In his review of 1991 live Crazy Horse album Weld, Robert Christgau, the so-called “dean of rock critics,” warned that we dare not forget that there was no “live-er rock and roller than Mr. Time Fades Away.”
His reference was to Neil Percival Young. It is 2012. There is still no live-er rock and roller than Mr. Time Fades Away, no disrespect to Jack White, Pearl Jam, Dave Grohl, Arcade Fire or anyone else.
At Air Canada Centre, well into the Canadian leg of his current Alchemy Tour to support the new album Psychedelic Pill, Young was potent and tall – at times a one-man perfect storm of grunge guitar. He rocked fiercely, thoughtfully and with a locked and loaded black Les Paul. He rode horses that were not crazy, but just untamed enough. The concert did not have the sense of occasion that accompanied his Massey Hall shows (in 2007 and 2011), but the reunion with the workman plod-and-groove rhythm team of Crazy Horse (bassist Billy Talbot, drummer Ralph Molina and guitarist Frank “Poncho” Sampedro ) was the event of the week, if not the season.
I say the event of week because when Young performed Twisted Road solo on his acoustic guitar, he referenced Bob Dylan, the troubadour who played the same venue five days prior: “First time I heard Like A Rolling Stone, I felt that magic and took it home, gave it a twist and made it mine.” But where Dylan’s concert was self-indulgent anti-show, Young’s two-hour performance was staged with big props and quirky flair. Giant video screens were done up as vintage portable TVs. Phony Fender amplifier cabinets were humungous and the majestic microphone stand in front was totem-like. Flustered lab-coated scientists were a hoot, directing the roadies and such with no precision but much animation.
And Young can still play his instrument. And sing. Dylan croaked about how it felt to be alone; Young had with him a simpatico posse. Dylan mumbled something about a last meal; Young still looks hungry. Dylan gave his audience his weird “this,” when they’d paid for “that.”
The night had begun with local group the Sadies, whose tidy set of purple-hazed Americana included a walk-on appearance from former Guess Who guitarist Randy Bachman, who helped out on the classic No Time. Los Lobos followed with heavy East L.A. swing.
The Crazy Horse set began with a tape of the Beatles’ Day in a Life, an epic which Young memorably performed on his last visit to the venue. “Somebody spoke and I went into a dream” was a suitable introduction, because the shambolic, sprawling Psychedelic Pill (an album better on stage than on the stereo), often finds Young looking back in Sixties-soaked reverie.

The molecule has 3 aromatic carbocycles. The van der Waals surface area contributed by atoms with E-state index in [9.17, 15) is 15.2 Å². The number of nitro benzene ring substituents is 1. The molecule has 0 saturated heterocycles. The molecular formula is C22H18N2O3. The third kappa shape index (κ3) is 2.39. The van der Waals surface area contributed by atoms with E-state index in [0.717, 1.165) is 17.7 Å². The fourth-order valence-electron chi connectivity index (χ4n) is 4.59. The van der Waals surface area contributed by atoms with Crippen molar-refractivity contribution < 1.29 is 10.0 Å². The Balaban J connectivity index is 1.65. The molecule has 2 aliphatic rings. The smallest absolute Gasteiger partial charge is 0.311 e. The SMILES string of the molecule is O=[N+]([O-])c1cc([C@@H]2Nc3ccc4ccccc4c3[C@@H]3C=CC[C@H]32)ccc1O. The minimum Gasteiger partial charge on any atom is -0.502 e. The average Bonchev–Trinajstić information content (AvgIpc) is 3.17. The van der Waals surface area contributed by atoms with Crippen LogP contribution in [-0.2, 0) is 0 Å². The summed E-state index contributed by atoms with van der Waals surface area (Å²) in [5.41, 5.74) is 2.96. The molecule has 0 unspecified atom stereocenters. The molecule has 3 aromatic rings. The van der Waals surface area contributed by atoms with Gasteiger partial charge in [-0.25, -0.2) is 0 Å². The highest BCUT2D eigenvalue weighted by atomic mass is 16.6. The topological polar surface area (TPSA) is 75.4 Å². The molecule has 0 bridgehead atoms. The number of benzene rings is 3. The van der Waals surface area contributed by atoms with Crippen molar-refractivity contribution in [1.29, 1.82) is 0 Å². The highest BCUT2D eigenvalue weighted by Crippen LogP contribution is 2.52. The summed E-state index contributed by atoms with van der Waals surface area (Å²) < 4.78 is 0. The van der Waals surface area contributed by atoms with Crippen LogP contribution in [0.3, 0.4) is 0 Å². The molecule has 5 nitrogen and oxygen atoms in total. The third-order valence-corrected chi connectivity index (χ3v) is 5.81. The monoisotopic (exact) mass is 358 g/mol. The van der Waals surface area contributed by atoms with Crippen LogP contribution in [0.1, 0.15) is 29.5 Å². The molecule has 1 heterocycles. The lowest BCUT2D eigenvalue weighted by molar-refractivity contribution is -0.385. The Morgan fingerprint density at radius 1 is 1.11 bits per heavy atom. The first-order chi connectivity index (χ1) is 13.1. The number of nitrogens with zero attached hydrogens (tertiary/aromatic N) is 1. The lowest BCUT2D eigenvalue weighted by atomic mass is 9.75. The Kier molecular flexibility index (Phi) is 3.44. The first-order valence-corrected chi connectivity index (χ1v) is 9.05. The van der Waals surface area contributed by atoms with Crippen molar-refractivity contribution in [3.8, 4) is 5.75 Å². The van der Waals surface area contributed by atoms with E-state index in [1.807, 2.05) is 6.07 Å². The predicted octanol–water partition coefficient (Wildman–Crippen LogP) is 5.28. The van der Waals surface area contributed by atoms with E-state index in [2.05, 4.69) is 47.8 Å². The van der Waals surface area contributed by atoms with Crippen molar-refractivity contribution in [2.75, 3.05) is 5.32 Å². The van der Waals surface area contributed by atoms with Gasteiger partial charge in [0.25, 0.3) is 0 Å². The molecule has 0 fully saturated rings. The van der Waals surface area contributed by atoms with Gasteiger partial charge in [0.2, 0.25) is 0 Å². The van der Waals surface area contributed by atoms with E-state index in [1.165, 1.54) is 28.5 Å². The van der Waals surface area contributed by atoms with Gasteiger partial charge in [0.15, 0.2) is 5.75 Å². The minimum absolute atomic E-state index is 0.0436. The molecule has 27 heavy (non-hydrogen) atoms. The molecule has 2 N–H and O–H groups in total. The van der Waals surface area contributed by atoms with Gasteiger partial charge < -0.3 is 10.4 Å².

First song proper (after a well-received, flag-unfurling O Canada) was Love and Only Love, an elongated anthem from 1990’s Ragged Glory, with lines such as “tomorrow is a long, long time if you’re a memory trying to find peace of mind.”
The new Walk Like a Giant was a grungy lament to something not quite achieved, with Young wishing to tread big with the desire and vision of on idealistic era long passed. It ended with a long storm of feedback – the dying, huge groans of an electric elephant.
The Needle and the Damage Done, part of the show’s acoustic middle, saw Young’s spot-lit shadow set against an amplifier cabinet, ala Jimi Hendrix. The needle that “took another man” referred to former Crazy Horse guitarist Danny Whitten (1943-72).
The knockdown finale (before the encore, Helpless) was the “hey-hey, my-my” story of Johnny Rotten and a rust that never sleeps. “The king is gone,” Young sang. There are many who would disagree.
Hits: The opening O Canada, the unreleased, harmony-sung country-piano ballad Singer Without a Song (complete with a song-less, guitar-case-carrying young woman wandering on stage) and an extended workout of a Ragged Glory rocker from 1990 about “keys left in a swinging door” and screwing up habitually.
Misses: The encore, Helpless, was refashioned as choogling rural-rock, awkwardly.
Crowd: Concert T-shirt wearing veterans and first-timer Neil newbies, and plaid-shirt grunge monkeys and thunder-storm guitar junkies.
Overheard: “Omemee!” One of the 18,000 in attendance yelled out the name of the town in central Ontario in which Neil Young was raised, and where he still finds “dream comfort to spare.”
In a word: Like a “hurricane.”
Neil Young and Crazy Horse play Kitchener, Ont., Nov. 20; Montreal, Nov. 23; Ottawa, Nov. 24.Report Typo/Error